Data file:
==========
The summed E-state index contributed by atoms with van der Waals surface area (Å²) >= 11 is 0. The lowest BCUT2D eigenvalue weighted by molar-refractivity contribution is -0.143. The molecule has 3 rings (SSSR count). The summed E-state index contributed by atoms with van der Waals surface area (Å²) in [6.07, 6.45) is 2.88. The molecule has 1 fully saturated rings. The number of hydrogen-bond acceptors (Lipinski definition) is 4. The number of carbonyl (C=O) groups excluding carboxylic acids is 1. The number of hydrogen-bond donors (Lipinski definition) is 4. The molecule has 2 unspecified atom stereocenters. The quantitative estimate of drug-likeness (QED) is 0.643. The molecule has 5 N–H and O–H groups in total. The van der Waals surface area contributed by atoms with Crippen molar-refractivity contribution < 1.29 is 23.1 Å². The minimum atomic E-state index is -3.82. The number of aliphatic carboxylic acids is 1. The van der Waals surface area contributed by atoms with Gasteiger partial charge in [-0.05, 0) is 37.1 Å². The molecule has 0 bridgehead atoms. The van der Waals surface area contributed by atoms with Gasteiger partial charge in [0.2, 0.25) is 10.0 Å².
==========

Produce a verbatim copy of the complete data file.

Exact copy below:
The summed E-state index contributed by atoms with van der Waals surface area (Å²) >= 11 is 0. The lowest BCUT2D eigenvalue weighted by molar-refractivity contribution is -0.143. The molecule has 3 rings (SSSR count). The summed E-state index contributed by atoms with van der Waals surface area (Å²) in [6.07, 6.45) is 2.88. The molecule has 1 fully saturated rings. The number of hydrogen-bond acceptors (Lipinski definition) is 4. The number of carbonyl (C=O) groups excluding carboxylic acids is 1. The number of hydrogen-bond donors (Lipinski definition) is 4. The molecule has 2 unspecified atom stereocenters. The quantitative estimate of drug-likeness (QED) is 0.643. The molecule has 5 N–H and O–H groups in total. The van der Waals surface area contributed by atoms with Crippen molar-refractivity contribution < 1.29 is 23.1 Å². The minimum atomic E-state index is -3.82. The number of aliphatic carboxylic acids is 1. The van der Waals surface area contributed by atoms with Gasteiger partial charge in [-0.05, 0) is 37.1 Å². The molecule has 0 bridgehead atoms. The van der Waals surface area contributed by atoms with Gasteiger partial charge in [0.2, 0.25) is 10.0 Å².